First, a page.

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Clinical characteristics of carcinoid tumors

Jonathan R Strosberg, MD
Section Editors
Kenneth K Tanabe, MD
David C Whitcomb, MD, PhD
Deputy Editor
Diane MF Savarese, MD


The term "carcinoid" is generally applied to well-differentiated neuroendocrine tumors originating in the digestive tract, lungs, or rare primary sites, such as the kidneys or ovaries. Use of the term carcinoid implies well-differentiated (low- to intermediate-grade) histology and is not traditionally used to describe high-grade or poorly differentiated neuroendocrine tumors, which are now classified as neuroendocrine carcinomas. In the digestive system, well-differentiated neuroendocrine tumors of the luminal gastrointestinal tract have been designated carcinoid tumors, while those arising in the pancreas have been referred to as pancreatic neuroendocrine tumors (table 1). (See "Pathology, classification, and grading of neuroendocrine tumors arising in the digestive system", section on 'Pathology, tumor classification, and nomenclature'.)

"Carcinoid syndrome" is the term applied to a constellation of symptoms mediated by various humoral factors that are elaborated by some carcinoid tumors (table 2) [1]. Typical carcinoid syndrome, consisting primarily of flushing and diarrhea (table 3), occurs predominantly in patients with metastatic carcinoid tumors originating in the small intestine. (See "Clinical features of the carcinoid syndrome".)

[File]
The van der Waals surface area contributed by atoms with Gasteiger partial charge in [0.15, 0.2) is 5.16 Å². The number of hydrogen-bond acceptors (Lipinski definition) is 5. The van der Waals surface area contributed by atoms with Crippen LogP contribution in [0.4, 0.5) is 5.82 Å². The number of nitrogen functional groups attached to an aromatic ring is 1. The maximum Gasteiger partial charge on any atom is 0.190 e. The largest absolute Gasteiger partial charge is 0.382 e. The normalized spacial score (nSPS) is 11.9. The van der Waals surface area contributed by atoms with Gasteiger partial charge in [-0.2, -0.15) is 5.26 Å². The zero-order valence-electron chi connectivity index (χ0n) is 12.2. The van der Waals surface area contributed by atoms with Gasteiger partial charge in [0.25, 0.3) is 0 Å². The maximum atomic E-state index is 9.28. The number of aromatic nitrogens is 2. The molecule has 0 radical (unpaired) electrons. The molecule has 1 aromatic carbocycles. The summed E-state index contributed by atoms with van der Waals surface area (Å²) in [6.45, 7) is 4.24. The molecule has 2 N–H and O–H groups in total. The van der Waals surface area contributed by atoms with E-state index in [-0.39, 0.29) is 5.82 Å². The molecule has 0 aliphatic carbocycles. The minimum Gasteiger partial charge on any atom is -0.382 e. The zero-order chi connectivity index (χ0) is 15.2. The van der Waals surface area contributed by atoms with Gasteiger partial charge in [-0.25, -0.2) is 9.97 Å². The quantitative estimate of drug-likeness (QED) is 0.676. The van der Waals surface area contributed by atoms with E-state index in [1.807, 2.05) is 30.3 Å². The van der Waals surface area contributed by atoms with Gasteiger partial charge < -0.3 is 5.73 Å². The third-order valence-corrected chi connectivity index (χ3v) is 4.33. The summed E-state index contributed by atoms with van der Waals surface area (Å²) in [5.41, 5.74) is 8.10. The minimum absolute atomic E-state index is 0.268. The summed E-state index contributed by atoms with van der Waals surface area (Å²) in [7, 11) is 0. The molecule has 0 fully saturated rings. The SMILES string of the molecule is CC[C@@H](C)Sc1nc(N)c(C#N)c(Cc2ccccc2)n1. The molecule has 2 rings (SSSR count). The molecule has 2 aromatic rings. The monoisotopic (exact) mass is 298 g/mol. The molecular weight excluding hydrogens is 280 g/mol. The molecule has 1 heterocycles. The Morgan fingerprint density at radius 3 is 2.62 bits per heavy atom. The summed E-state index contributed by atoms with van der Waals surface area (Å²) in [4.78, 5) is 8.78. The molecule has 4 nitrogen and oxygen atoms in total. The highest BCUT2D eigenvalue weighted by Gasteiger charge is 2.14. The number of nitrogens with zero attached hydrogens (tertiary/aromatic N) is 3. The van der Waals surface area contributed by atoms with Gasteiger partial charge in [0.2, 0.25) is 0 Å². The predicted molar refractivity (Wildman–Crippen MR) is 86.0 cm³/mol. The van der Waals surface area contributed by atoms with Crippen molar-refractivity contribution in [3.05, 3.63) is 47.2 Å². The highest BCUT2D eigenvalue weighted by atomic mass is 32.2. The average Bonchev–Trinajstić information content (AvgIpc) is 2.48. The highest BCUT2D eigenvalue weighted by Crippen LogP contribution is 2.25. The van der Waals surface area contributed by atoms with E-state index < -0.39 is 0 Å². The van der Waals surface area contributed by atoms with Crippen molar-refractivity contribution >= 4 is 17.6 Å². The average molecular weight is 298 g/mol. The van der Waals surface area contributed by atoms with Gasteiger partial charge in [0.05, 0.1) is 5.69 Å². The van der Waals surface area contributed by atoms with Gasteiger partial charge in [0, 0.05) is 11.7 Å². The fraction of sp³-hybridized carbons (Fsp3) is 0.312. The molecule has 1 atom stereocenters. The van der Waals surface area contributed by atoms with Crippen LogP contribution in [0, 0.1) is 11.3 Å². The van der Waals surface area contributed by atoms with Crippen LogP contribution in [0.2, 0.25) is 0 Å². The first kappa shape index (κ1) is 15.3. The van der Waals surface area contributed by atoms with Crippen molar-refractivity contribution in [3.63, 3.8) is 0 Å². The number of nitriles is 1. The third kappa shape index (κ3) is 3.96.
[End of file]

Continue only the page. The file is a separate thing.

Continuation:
Carcinoid tumors are rare overall, but their age-adjusted incidence in the United States has increased significantly, partly due to increased detection on radiographic imaging and endoscopy.

This topic will cover the epidemiology, classification, and clinical features of primary well-differentiated neuroendocrine tumors (carcinoid tumors) arising in the gastrointestinal and genitourinary systems. The pathology and nomenclature of carcinoid tumors; clinical features and diagnosis of carcinoid syndrome; issues related to tumor localization in well-differentiated neuroendocrine tumors; features and management of high-grade gastroenteropancreatic neuroendocrine carcinoma, bronchial carcinoid tumors, and thymic carcinoid tumors; and the management of patients with nonmetastatic and metastatic carcinoid tumors are discussed separately.

(See "Pathology, classification, and grading of neuroendocrine tumors arising in the digestive system".)

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Literature review current through: Oct 2017. | This topic last updated: Oct 20, 2017.
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